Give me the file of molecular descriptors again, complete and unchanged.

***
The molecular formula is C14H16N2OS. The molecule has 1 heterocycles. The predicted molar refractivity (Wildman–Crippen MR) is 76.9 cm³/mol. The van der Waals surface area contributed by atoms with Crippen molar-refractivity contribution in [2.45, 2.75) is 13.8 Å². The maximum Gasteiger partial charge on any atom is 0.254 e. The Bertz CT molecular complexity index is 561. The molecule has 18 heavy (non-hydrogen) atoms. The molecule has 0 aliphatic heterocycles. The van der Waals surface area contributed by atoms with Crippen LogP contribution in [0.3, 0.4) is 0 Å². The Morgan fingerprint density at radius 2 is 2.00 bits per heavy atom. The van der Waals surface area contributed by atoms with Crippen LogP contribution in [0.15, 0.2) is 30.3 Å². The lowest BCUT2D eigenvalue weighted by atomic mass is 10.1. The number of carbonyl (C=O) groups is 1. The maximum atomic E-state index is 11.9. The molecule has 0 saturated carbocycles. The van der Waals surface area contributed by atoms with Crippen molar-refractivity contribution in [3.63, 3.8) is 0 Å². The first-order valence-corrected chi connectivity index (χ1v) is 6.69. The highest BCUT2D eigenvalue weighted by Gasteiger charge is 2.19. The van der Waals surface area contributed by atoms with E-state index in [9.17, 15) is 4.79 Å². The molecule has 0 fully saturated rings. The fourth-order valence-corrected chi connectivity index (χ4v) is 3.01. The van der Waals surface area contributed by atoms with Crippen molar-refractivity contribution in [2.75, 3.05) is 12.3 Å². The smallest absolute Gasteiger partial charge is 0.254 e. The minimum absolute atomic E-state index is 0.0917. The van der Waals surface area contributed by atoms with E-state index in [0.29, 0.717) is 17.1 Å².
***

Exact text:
The molecular formula is C14H16N2OS. The molecule has 1 heterocycles. The predicted molar refractivity (Wildman–Crippen MR) is 76.9 cm³/mol. The van der Waals surface area contributed by atoms with Crippen molar-refractivity contribution in [2.45, 2.75) is 13.8 Å². The maximum Gasteiger partial charge on any atom is 0.254 e. The Bertz CT molecular complexity index is 561. The molecule has 18 heavy (non-hydrogen) atoms. The molecule has 0 aliphatic heterocycles. The van der Waals surface area contributed by atoms with Crippen LogP contribution in [0.3, 0.4) is 0 Å². The Morgan fingerprint density at radius 2 is 2.00 bits per heavy atom. The van der Waals surface area contributed by atoms with Crippen LogP contribution in [0.15, 0.2) is 30.3 Å². The lowest BCUT2D eigenvalue weighted by atomic mass is 10.1. The number of carbonyl (C=O) groups is 1. The maximum atomic E-state index is 11.9. The molecule has 0 saturated carbocycles. The van der Waals surface area contributed by atoms with Crippen molar-refractivity contribution in [3.63, 3.8) is 0 Å². The first-order valence-corrected chi connectivity index (χ1v) is 6.69. The highest BCUT2D eigenvalue weighted by Gasteiger charge is 2.19. The van der Waals surface area contributed by atoms with E-state index in [9.17, 15) is 4.79 Å². The molecule has 0 fully saturated rings. The fourth-order valence-corrected chi connectivity index (χ4v) is 3.01. The van der Waals surface area contributed by atoms with Crippen molar-refractivity contribution in [2.75, 3.05) is 12.3 Å². The smallest absolute Gasteiger partial charge is 0.254 e. The minimum absolute atomic E-state index is 0.0917. The van der Waals surface area contributed by atoms with E-state index in [0.29, 0.717) is 17.1 Å².